We’re finally done. On the link you’ll find the long versions of the game story and the notebook. Tomorrow we’ll link the edited versions. Read on.
• Here’s the gamer …
BERKELEY – Standing in a tunnel under ancient Memorial Stadium, Paul Wulff was talking once again about time.
But this was different.
Wulff wasn’t talking about the time the program needs before it can avoid defeats like the 49-17 one the California Golden Bears pinned on Washington State. That’s ground he’s covered often in the 22 months he’s been head coach.
No, this time he was talking about how short a time it took Saturday for the Cougars to fall behind by three touchdowns, the fourth time that’s occurred this season.
“We just put ourselves in a darn hole,” is how Wulff put it.
And he was talking about the time quarterback Jeff Tuel had to throw and, when he got it, how well the freshman used it.
“What he did do, what was the big growth today was he trusted his protection more, unlike the last few weeks,” Wulff said. “When he trusted it, he was able to step up in the pocket and make some big throws.”
Big throws, yes, but ultimately immaterial. That’s because Washington State’s fifth consecutive Pac-10 loss was ensured in near-record time.
The Bears struck for four first-quarter touchdowns, three of them touchdowns passes from oft-criticized quarterback Kevin Riley.
Put into a 28-3 chasm in the first 14 minutes, WSU spent the next 46 trying to claw out.
By the time the young Cougars (1-6 overall, 0-5 in Pac-10 play) settled down – Cal had 178 of its 559 yards of total offense and 130 return yards in that 14-minute span – the hole was too deep.
Which meant the closest the Cougars could get was 35-17 just before half.
“I’m just disappointed by the way we responded to some of the situations,” said co-defensive coordinator Chris Ball. “We got on our heels, which happens with a young football team, and we just didn’t respond very well.”
For once this year, the offense did, led by Tuel.
He was 28 of 42 passing for 354 yards, the second-most ever for a Washington State freshman. The most? Drew Bledsoe’s 385 against Arizona in 1990.
With guard Zack Williams and B.J. Guerra returning from leg injuries – Williams started and Guerra played from the second series on – the WSU offense put on its best showing against a Pac-10 school in Wulff’s tenure.
And it all started up front.
“That’s a well-known fact in football,” said freshman Gino Simone, who caught his first collegiate touchdown pass, a 19-yard strike from Tuel on a second-quarter, corner-post route. “When they give us time to work, we do good things.”
“He trusted (his protection) a little more,” offensive coordinator Todd Sturdy said of Tuel. “I really focused (this week) with the quarterbacks getting them to understand we’ve got to step up in the pocket.”
Besides the yardage numbers, Tuel also threw two touchdowns, led WSU on five drives of more than 50 yards – the first time that’s happened this season – and didn’t have a turnover.
“I was able to step up in the pocket and deliver a few times,” said Tuel, who had a large group of family and friends among the 54,738 in attendance, having driven over from Fresno. “I had faith in my O-line, trusted my O-line and I feel pretty good about it.”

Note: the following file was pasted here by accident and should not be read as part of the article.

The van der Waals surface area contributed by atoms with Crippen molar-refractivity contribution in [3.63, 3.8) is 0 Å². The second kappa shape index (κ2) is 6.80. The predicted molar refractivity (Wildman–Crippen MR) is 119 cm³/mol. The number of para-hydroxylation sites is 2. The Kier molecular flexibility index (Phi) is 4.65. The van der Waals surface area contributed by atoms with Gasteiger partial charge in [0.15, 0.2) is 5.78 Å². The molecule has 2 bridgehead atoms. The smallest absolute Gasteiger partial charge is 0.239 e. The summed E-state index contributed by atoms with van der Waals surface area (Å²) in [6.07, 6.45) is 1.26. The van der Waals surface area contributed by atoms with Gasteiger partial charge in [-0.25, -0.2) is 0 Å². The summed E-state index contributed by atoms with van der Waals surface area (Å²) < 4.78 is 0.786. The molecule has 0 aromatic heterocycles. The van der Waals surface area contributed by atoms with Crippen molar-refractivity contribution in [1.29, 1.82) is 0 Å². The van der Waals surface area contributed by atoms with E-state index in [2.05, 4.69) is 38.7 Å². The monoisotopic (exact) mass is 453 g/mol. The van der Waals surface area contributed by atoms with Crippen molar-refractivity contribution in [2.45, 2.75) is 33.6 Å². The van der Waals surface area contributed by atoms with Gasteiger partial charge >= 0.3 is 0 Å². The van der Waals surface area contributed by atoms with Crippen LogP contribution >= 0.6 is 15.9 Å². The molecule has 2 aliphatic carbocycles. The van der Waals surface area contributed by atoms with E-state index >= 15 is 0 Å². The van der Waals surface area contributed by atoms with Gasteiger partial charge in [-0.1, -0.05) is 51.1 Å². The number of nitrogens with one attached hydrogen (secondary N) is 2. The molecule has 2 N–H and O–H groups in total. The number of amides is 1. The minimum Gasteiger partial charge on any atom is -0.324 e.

Literally stepping up, Tuel ignored the collapsing pocket – he was still sacked five times – to connect with Johnny Forzani on their second long touchdown throw in two games.
After getting roughed following an incomplete pass to Forzani on a comeback route, on the next play Tuel found the junior wide receiver behind Bryant Nnabuife deep down the left sideline.
Though Nnabuife leapt and slapped at the ball, Forzani didn’t lose focus, gathered it in at sprinted the final 15 yards to the end zone, doing a little leap as he crossed the line.
“It was like the perfect ball,” Forzani said of the throw. “He made it easy for me.”
But all the yardage did was keep Cal (5-2, 2-2) within shouting distance – and that’s all the WSU defense did with Jahvid Best, Shane Vereen and the rest of the Bears’ offense most of the day.
With WSU unable to find the end zone in the second half despite two long drives – “We just shot ourselves in the foot there a couple times at the end,” Tuel said – the Bears expanded their lead despite playing conservatively.
Best and Vereen split 26 carries, with Best exploding for 159 yards – 61 coming on a quick hitter up the middle early in the second quarter. The junior also scored Cal’s first touchdown – on a 27-yard pass from Riley less than a minute in on which Best got behind former teammate Brandon Jones – and another on a short third-quarter run.
“That back is good, goodness gracious,” Ball said. “We’re not the only one he’s gashed all year.”
Riley was good as well. The oft-maligned junior quarterback was 12 of 18 for 229 yards and three touchdowns. His longest hookup, a 61-yard toss to Jeremy Ross, didn’t get to the endzone, but Ross had found a way earlier, returning a first-quarter punt 76 yards to make it 21-0. That followed his game-opening 54-yard kickoff return, setting up Best’s reception.
“Special teams was a big piece” of WSU’s slow start, Wulff said. “We open up, give up a big return and they score right away. Then there was the punt return.”
And the defense didn’t step up.
“We know we’re young,” Ball said. “We know people are getting tired of that as an excuse, but it’s the truth. We’re a young football team. We’re learning. We just need some time.”